Trading and storing of goods
by: Ti. Dionysius Draco
Ports

Ordinary Roman ports were little more than protected beaches. Small trading vessels either ran aground on the sand or moored at the edge of navigable water. They usually approached the port at high tide, and were unloaded at low tide onto carts or wide, flat barges called "lighters". Some ports used winches to draw ships aground. Busier ports had more improvements. "Moles" were long fingers of land built into the sea to break up the waves. Sometimes moles had lighthouses at their end, and they usually had docks to which ships could moor. These artificial harbors were cramped, and sailing ships relied on tugboats to escort them to their quays. The tugs attached a line to the cargo ship's prow, then rowed to their assigned berth. Traders would bargain for unconsigned cargoes right at the dock, but most goods were pre-sold and went directly to warehouses.

Markets

Shopkeeping was a low-class profession usually left to slaves or freedmen. Cicero considered merchants to be near the bottom of the list of acceptable professions for cultured Romans. Markets were boisterous places offering the full range of products from across the Empire. Most were open-air, but some buildings, like the basilica, housed permanent shops and were the forerunners of modern malls. Basilicae, the prestigious shopping addresses, offered shoppers relief from the summer heat as they perused the finest goods in the Roman Empire.

One of the largest basilicae, and the most famous, was the Basilica Iulia, which doubled as a court of justice and meeting hall for the Senate. Trials were open to the public and lawyers hired crowds from the basilica shoppers to cheer them on, hoping to influence the judge. The Emperor Caligula liked to throw copper coins off the basilica to watch people fight over them. The Basilica Julia burnt down twice and in the heat of the fire, forgotten copper coins melted and became green stains on the marble floor.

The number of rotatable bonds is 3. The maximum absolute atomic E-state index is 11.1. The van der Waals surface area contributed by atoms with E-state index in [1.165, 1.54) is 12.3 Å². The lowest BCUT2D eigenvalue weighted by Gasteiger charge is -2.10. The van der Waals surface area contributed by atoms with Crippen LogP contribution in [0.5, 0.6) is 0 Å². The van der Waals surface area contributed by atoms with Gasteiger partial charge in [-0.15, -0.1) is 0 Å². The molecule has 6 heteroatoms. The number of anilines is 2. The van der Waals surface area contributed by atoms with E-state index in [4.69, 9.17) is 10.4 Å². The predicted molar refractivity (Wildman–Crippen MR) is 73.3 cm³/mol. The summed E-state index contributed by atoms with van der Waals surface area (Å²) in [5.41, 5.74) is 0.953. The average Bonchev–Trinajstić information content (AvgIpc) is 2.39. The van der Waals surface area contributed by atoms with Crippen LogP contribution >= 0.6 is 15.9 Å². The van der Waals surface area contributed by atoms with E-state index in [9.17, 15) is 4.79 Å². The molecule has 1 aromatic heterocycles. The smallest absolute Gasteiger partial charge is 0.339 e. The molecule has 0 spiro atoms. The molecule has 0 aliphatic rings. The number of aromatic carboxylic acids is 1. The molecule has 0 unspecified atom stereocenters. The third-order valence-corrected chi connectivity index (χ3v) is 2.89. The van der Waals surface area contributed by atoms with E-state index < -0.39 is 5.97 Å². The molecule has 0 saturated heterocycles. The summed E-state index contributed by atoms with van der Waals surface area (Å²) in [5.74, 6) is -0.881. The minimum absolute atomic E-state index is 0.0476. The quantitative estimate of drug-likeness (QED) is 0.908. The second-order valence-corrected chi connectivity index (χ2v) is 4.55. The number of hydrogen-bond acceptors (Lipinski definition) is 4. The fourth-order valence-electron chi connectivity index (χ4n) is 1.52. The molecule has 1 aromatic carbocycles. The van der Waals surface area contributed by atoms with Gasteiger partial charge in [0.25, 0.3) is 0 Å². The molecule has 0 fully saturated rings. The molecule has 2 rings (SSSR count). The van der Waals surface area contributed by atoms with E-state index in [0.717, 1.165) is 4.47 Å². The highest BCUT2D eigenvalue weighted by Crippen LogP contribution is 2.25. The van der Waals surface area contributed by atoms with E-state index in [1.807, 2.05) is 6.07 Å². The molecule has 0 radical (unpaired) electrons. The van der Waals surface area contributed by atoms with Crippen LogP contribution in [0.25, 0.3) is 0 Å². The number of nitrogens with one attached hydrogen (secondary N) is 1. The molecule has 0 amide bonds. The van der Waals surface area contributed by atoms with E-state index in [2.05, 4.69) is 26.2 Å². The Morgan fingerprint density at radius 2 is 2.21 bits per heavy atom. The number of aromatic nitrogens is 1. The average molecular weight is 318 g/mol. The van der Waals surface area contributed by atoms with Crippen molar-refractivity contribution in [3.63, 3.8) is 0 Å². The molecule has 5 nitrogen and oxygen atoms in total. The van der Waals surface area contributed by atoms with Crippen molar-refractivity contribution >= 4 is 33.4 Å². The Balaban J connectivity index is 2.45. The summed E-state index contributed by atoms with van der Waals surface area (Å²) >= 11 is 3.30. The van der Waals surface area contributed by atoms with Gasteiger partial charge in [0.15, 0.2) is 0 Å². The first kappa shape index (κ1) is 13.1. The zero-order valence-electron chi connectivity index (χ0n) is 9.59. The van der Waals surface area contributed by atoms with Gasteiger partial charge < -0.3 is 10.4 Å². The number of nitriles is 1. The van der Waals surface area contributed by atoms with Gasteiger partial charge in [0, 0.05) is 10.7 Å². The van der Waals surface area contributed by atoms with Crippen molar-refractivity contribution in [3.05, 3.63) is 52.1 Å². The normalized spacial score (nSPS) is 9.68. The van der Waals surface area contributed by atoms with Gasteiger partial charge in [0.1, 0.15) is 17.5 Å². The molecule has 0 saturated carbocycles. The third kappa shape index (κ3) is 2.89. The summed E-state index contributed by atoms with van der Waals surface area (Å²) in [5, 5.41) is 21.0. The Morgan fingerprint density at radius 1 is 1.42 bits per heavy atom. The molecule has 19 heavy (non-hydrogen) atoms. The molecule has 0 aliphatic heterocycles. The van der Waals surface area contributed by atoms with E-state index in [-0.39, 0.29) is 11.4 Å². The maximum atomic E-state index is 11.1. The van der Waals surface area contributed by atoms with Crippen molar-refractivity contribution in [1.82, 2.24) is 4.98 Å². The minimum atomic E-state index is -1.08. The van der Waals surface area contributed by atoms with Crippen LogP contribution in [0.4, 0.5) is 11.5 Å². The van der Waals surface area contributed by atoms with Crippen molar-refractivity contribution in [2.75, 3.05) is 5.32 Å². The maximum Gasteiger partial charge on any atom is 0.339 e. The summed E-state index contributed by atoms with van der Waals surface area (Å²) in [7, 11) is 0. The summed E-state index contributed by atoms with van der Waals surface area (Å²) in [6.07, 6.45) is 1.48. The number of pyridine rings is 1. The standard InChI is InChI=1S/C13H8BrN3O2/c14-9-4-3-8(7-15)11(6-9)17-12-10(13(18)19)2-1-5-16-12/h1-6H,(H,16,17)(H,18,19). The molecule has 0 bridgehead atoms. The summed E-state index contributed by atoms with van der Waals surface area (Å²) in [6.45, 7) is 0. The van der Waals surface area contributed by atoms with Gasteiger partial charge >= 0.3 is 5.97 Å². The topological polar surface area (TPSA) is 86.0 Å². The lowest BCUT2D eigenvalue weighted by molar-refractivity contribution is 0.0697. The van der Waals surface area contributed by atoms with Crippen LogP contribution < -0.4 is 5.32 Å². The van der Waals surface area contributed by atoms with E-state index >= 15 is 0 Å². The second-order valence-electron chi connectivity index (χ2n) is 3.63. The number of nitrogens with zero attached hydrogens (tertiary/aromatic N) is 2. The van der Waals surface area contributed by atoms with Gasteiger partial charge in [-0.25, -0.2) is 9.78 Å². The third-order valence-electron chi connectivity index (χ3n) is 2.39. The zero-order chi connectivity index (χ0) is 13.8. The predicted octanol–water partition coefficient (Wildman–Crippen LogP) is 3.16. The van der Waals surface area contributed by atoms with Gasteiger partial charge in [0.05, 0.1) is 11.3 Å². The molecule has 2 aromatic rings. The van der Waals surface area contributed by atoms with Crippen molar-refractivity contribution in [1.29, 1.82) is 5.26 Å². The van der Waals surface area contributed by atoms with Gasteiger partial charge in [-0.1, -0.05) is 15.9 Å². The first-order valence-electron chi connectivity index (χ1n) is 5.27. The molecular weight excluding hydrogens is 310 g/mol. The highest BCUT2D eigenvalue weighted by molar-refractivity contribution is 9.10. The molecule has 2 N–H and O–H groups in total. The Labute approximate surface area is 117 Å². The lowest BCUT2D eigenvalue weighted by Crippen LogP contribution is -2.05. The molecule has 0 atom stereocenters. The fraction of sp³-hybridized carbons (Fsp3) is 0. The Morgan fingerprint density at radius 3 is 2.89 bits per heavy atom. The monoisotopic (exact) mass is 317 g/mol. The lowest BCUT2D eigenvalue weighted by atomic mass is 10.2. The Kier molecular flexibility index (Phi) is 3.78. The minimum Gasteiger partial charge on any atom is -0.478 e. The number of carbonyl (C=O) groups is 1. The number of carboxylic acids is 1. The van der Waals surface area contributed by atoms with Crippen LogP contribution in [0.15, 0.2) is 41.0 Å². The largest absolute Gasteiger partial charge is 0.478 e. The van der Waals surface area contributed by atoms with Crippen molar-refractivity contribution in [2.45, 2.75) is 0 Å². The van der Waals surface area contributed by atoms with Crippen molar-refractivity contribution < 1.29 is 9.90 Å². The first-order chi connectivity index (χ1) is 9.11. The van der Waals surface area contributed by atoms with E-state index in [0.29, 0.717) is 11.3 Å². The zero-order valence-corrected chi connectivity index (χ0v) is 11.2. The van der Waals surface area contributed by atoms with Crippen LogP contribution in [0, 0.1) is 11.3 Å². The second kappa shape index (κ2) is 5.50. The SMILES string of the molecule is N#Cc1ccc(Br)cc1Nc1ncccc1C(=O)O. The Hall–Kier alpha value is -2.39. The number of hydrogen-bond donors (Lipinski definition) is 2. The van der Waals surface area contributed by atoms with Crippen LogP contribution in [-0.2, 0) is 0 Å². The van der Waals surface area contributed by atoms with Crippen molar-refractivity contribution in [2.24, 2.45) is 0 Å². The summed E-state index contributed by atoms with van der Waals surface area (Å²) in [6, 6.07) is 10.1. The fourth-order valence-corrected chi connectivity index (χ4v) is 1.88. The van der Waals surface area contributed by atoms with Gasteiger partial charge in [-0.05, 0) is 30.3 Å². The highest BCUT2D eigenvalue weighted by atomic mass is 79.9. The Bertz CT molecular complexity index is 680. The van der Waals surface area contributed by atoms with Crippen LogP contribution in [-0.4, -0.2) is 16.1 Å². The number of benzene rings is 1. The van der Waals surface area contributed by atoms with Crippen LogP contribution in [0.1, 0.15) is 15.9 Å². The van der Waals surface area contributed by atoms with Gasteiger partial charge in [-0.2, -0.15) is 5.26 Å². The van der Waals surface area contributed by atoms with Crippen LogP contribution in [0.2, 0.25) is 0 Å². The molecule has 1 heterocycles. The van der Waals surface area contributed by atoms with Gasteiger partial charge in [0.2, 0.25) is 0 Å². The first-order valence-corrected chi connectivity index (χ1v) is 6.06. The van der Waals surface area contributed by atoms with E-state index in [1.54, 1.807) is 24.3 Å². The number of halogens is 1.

Less-permanent markets, called tabernae, existed from the earliest days of the Republic. These simple booths were stalls, or even just tents, in which everyone from farmers to money-lenders could peddle their wares.

Storing of the goods

To store the goods obtained by trade or produced, the Romans built warehouses and granaries. Both of these structures were cheap and made out of inexpensive materials ( e.g. wood ). They had to be dry, secure and free of vermin. The warehouses were mostly located near important roads and ports. Although both ports and farms had warehouses, they were rather small and therefore urban warehouses and urban granaries were built. These were more permanent and built out of stone. To prevent stealing, warehouses sometimes hired watchmen. Only cities that traded a lot had need of a warehouse, but every city needed a granary to store its food. Even forts needed one. Granaries were the earliest large public structures and were made out of wood, bricks and concrete (the latter material pioneered by the Romans).
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